Three years ago, I remember when I started university my Grandmother saying, “What an interesting time to be studying politics!”
Since then, I have worked a Scottish independence referendum, a UK General Election, Scottish Parliament Election, and now a European Union referendum.
This morning, the UK spoke: It chose to leave the European Union, severing its ties with the single market it has been a member of for 40 years.
It was history, not simply for the act itself, but what will now follow, and I hope I can perhaps go about setting-out that future.
Firstly, the immediate impact: Currency decline.
The Pound Sterling has dropped to the lowest point against the US Dollar since 1985, to $1.34 This is to be expected, along with a significant drop in the FTSE100.
Nevertheless, this will not last. Markets dislike instability, but once an equilibrium is achieved again, those levels will be normalised given time.
Secondly, David Cameron’s future is under threat.
Cameron, the leading figure for the Remain side, has failed to secure a victory from the British public, and will be very quickly turned upon by members of his own party and Remain colleagues.
I doubt Cameron will step down easily. However, step-down he will, perhaps within weeks. Once a succession is decided upon, his party will choose a new leader.
This does not necessarily mean another General Election, but a vote of no confidence or a voluntary stepping-down will be followed by a quick succession from within the Tory ranks.
Cameron will speak outside Downing Street, assuring a safe and secure movement forward in discussions with Brussels. What happens afterwards is hard to presume.
Lastly: Scotland spoke tonight.
This was a vote by the UK, but the maps of the results could not be more clear. The shock results for me were Dumfries and Galloway, and Scottish Borders.
The border authorities voted 10,000 votes in favour of remaining in the EU, a figure that might surprise some, given the closest result came from Moray.
It naturally raises the question of a second independence referendum, as this would constitute a “material change” in Scotland’s circumstances.
Nicola Sturgeon will undoubtedly make a full speech later today, raising the possibility of another referendum. However, she will be cautious.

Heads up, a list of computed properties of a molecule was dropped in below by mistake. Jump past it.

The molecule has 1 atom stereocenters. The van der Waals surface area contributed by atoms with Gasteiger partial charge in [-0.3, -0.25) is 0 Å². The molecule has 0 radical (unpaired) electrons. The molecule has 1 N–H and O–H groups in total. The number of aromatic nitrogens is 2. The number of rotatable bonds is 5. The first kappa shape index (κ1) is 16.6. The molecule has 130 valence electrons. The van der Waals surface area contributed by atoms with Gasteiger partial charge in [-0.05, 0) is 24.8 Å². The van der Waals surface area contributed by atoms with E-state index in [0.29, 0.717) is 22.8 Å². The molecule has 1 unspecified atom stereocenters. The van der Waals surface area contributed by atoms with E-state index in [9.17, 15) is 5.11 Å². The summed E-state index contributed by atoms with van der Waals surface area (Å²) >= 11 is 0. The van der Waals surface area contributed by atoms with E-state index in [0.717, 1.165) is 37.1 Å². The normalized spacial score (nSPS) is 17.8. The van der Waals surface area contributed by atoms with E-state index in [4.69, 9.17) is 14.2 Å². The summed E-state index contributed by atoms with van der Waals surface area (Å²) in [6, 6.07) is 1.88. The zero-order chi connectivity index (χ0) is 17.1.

There is no clamouring as of yet for a Scottish independence referendum, and her rhetoric will likely be “it is for the Scottish people to decide.”
In 2011, the SNP were shocked themselves at their own landslide, and were almost forced into a referendum with an upward climb.
Two years on from the first referendum, it does not appear Scotland are pushing for a referendum, yet polls are divided on this. Some say more than half would vote for a Scoxit from the UK.
However, 62% voting in favour of the EU does not equal 62% wanting to leave the UK and go back to the EU. A lot more would have to be considered.
I would not be surprised, though, if there were a number of rallies in Glasgow and Edinburgh over the weekend, should Sturgeon seek the mandate of the Scottish people.
Whether Scotland has the stomach for a third referendum is unclear, but the fact the divide between Scotland and rUK is so stark it is not out of the question that there would be another.
Today will be a fascinating one to observe, and we should not forget the decision of Northern Ireland either. Furthermore, there will be concern over the Northern Irish-Republic of Ireland border being established once again.
Watch closely: History is being made. Calamity will not fall in the next 24 hours. Little will change immediately. But the wheels have begun to turn, and the Spinners are running their threads.